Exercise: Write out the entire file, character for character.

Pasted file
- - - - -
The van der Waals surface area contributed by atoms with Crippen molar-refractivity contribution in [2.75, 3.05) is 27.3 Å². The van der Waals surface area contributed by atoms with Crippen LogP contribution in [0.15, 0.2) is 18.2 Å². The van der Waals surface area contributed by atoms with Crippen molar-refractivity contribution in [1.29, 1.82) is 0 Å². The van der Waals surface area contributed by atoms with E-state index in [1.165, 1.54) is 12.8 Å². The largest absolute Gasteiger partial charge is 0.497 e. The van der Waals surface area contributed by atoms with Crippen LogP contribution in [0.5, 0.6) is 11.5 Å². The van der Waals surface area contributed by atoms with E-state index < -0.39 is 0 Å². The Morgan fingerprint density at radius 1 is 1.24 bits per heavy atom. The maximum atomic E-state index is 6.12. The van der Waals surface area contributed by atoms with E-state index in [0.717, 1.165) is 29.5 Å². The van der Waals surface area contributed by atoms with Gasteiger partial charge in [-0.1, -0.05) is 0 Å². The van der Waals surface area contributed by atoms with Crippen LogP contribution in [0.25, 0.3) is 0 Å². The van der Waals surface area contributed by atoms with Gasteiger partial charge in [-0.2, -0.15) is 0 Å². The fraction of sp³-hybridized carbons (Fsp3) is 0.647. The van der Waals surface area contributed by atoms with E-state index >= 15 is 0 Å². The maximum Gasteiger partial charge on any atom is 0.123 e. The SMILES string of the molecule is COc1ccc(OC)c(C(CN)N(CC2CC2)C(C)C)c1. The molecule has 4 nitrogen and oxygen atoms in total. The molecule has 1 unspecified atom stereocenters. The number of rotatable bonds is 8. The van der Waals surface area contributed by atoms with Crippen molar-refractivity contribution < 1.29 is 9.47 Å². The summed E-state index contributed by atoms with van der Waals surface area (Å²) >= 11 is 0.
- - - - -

The van der Waals surface area contributed by atoms with Crippen molar-refractivity contribution in [2.75, 3.05) is 27.3 Å². The van der Waals surface area contributed by atoms with Crippen LogP contribution in [0.15, 0.2) is 18.2 Å². The van der Waals surface area contributed by atoms with Crippen molar-refractivity contribution in [1.29, 1.82) is 0 Å². The van der Waals surface area contributed by atoms with E-state index in [1.165, 1.54) is 12.8 Å². The largest absolute Gasteiger partial charge is 0.497 e. The van der Waals surface area contributed by atoms with Crippen LogP contribution in [0.5, 0.6) is 11.5 Å². The van der Waals surface area contributed by atoms with E-state index < -0.39 is 0 Å². The Morgan fingerprint density at radius 1 is 1.24 bits per heavy atom. The maximum atomic E-state index is 6.12. The van der Waals surface area contributed by atoms with E-state index in [0.717, 1.165) is 29.5 Å². The van der Waals surface area contributed by atoms with Gasteiger partial charge in [-0.1, -0.05) is 0 Å². The van der Waals surface area contributed by atoms with Crippen LogP contribution in [0.25, 0.3) is 0 Å². The van der Waals surface area contributed by atoms with Gasteiger partial charge in [-0.2, -0.15) is 0 Å². The fraction of sp³-hybridized carbons (Fsp3) is 0.647. The van der Waals surface area contributed by atoms with E-state index >= 15 is 0 Å². The maximum Gasteiger partial charge on any atom is 0.123 e. The SMILES string of the molecule is COc1ccc(OC)c(C(CN)N(CC2CC2)C(C)C)c1. The molecule has 4 nitrogen and oxygen atoms in total. The molecule has 1 unspecified atom stereocenters. The number of rotatable bonds is 8. The van der Waals surface area contributed by atoms with Crippen molar-refractivity contribution < 1.29 is 9.47 Å². The summed E-state index contributed by atoms with van der Waals surface area (Å²) >= 11 is 0.